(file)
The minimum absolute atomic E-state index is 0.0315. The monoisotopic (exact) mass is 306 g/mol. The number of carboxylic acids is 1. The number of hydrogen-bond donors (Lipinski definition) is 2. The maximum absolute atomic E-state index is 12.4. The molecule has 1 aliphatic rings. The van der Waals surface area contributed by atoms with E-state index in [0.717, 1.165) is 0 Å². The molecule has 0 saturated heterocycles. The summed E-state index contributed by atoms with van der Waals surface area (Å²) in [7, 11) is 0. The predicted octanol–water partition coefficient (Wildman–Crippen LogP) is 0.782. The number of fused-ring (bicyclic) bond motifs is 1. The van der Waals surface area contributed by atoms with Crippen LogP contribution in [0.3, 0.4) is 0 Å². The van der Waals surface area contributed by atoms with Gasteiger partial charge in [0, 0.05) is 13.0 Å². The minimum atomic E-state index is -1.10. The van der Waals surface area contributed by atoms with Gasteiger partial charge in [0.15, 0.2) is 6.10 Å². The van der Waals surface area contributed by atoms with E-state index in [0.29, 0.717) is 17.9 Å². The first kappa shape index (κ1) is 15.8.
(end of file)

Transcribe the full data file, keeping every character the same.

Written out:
The minimum absolute atomic E-state index is 0.0315. The monoisotopic (exact) mass is 306 g/mol. The number of carboxylic acids is 1. The number of hydrogen-bond donors (Lipinski definition) is 2. The maximum absolute atomic E-state index is 12.4. The molecule has 1 aliphatic rings. The van der Waals surface area contributed by atoms with E-state index in [0.717, 1.165) is 0 Å². The molecule has 0 saturated heterocycles. The summed E-state index contributed by atoms with van der Waals surface area (Å²) in [7, 11) is 0. The predicted octanol–water partition coefficient (Wildman–Crippen LogP) is 0.782. The number of fused-ring (bicyclic) bond motifs is 1. The van der Waals surface area contributed by atoms with Crippen LogP contribution in [0.3, 0.4) is 0 Å². The van der Waals surface area contributed by atoms with Gasteiger partial charge in [0, 0.05) is 13.0 Å². The minimum atomic E-state index is -1.10. The van der Waals surface area contributed by atoms with Gasteiger partial charge in [0.15, 0.2) is 6.10 Å². The van der Waals surface area contributed by atoms with E-state index in [0.29, 0.717) is 17.9 Å². The first kappa shape index (κ1) is 15.8.